The Defense Department has dropped plans to suspend a veteran investigator for asking "inappropriate" questions about the sex life of former senator Gary Hart, who had been nominated for a sensitive Pentagon post by Defense Secretary William S. Cohen.

David Kerno, a 19-year veteran with the Defense Security Service, said he was handed a one-sentence letter on Friday that said the disciplinary action had been withdrawn. Kerno was reinstated as an investigator but received no explanation or apology, said his lawyer, Daniel Minahan.

"We're happy, but it's not all better," Minahan said. "He had a good chunk of his career stained."

A Defense Department spokesman would not say what led to the department's decision, which had been widely criticized by Republicans in Congress.

"The bottom line is, nothing will happen to Dave Kerno," said the spokesman, Glenn Flood. "We pulled it back; we're not going to do anything."

Flood denied charges that Kerno had been targeted because Hart and Cohen are longtime friends. He said he could not respond to Minahan's allegations that the suspension was dropped only after House Republicans lodged a written complaint.

Kerno's troubles began in September, shortly after Cohen named Hart to the National Security Study Group, which is reviewing U.S. defense needs. Hart, a Colorado Democrat, needed a top-secret security clearance for the position, and Kerno was assigned to do a routine background check.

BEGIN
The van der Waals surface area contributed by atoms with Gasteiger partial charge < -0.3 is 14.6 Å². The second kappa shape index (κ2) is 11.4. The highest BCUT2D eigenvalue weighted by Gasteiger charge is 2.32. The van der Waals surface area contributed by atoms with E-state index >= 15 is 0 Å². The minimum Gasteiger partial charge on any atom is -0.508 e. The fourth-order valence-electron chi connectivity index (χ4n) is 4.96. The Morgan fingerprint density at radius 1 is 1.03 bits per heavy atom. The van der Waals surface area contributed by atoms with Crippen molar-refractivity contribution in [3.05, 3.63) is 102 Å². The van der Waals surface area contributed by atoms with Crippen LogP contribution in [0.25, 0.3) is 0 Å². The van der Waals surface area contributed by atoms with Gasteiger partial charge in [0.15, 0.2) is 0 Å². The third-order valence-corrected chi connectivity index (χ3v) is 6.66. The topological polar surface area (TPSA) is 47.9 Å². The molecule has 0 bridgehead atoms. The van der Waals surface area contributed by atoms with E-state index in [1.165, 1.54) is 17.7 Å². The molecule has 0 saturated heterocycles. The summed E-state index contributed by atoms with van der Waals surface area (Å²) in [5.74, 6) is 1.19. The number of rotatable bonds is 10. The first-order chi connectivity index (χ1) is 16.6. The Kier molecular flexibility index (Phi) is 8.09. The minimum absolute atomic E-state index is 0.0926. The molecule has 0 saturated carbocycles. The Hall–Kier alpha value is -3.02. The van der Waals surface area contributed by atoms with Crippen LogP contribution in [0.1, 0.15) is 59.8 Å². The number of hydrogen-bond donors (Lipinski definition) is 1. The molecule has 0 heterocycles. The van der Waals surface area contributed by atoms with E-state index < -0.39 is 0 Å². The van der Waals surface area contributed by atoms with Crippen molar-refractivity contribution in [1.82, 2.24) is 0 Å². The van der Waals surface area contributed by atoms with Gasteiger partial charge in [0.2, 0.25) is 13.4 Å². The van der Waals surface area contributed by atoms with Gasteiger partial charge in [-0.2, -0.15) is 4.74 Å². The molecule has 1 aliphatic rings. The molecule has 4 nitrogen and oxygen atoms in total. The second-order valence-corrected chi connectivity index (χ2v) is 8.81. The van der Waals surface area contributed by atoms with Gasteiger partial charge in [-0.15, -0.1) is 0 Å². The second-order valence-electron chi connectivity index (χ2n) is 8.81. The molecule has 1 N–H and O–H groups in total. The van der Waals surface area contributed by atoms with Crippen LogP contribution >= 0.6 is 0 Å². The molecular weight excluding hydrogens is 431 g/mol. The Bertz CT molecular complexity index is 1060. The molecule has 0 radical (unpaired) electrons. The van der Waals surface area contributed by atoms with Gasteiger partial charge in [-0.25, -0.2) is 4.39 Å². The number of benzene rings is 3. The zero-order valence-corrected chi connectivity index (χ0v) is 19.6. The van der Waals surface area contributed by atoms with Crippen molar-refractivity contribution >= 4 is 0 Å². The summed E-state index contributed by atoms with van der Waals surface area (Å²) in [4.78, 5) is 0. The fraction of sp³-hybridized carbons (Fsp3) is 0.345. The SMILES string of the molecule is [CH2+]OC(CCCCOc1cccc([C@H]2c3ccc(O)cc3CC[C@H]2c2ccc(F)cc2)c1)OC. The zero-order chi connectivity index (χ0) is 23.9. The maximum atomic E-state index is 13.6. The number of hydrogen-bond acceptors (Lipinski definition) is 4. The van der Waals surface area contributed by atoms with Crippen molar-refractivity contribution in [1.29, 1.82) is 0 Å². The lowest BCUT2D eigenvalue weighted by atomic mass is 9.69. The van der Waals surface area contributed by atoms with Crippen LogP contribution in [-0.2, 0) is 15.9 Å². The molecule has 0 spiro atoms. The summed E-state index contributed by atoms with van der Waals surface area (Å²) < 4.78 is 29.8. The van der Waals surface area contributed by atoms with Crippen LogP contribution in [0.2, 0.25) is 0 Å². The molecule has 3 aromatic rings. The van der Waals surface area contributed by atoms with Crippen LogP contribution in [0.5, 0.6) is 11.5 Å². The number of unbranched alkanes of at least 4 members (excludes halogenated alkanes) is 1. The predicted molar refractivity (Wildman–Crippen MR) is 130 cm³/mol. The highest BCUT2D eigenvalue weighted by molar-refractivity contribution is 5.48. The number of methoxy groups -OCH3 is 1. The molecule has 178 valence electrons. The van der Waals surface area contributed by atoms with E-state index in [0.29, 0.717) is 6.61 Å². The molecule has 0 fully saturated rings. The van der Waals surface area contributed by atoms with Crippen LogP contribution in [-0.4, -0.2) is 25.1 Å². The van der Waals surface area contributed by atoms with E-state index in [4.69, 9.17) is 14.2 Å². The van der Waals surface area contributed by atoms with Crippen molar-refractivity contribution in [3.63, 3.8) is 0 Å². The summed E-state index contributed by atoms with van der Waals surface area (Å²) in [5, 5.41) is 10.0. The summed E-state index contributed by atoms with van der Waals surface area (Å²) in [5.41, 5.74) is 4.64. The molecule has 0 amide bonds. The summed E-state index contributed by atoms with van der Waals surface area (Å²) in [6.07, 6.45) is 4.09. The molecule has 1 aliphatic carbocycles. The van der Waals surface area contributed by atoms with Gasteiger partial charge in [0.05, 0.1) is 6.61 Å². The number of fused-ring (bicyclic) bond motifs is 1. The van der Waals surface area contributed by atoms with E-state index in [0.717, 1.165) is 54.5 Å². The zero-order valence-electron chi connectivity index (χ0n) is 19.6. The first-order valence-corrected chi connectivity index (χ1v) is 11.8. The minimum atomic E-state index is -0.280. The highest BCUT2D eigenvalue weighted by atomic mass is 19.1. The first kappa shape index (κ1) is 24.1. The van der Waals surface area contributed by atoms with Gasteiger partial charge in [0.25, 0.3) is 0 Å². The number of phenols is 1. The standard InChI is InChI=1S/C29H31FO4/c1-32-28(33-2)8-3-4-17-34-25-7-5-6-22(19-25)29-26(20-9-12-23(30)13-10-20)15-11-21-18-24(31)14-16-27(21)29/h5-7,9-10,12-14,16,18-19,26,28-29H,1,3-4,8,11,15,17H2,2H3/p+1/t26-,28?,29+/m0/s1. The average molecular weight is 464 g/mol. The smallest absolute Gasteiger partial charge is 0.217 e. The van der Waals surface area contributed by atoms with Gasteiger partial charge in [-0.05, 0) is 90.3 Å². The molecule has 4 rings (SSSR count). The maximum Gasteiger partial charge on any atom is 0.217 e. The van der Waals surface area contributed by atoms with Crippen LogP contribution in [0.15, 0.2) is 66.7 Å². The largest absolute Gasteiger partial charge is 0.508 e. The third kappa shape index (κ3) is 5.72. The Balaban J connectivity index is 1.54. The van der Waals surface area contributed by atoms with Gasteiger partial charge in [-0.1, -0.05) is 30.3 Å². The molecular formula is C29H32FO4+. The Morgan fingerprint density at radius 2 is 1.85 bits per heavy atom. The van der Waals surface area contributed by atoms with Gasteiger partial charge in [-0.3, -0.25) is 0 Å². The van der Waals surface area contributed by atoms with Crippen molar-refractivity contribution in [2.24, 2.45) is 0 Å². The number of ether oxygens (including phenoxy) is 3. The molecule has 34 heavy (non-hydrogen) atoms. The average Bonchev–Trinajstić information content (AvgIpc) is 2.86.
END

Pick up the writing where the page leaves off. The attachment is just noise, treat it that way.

During the inquiry, Kerno asked Hart's partners at a Denver law firm about the sex life of the former senator, whose 1988 presidential bid derailed over allegations of infidelity. Within hours, Hart was on the telephone complaining to Cohen's office.

Cohen later said he knew of the call but did not intervene in the case. Yet, within two days of Hart's call, the Defense Department pulled Kerno off the investigation. He lost his badge and was reassigned to a desk job.

Kerno's supervisors later recommended that he face a 30-day suspension without pay. His supporters charged that the action had a chilling effect on other background investigators and created morale problems within the service.

Kerno explained in a July interview that extramarital affairs are considered potential security problems because they can lead to blackmail.

"My job is to determine whether someone is a risk, based on his lifestyle," he said. "I operated within the scope of DOD regulations. There is no doubt about that."

Even so, a Pentagon spokesman said last month, people at the law firm believed Kerno's questions crossed a line. Investigators need to use discretion and consider an appointee's reputation and record when choosing questions, spokesman Kenneth Bacon said at the time. He described Hart as a "known quantity" who had handled sensitive material in the past.

Minahan said he might ask the Pentagon to compensate Kerno for the damage the investigation has caused to his reputation.

"He's got a long history and a clean record," Minahan said. "Whatever he did, I can't understand why it could not have been dealt with in a less drastic manner."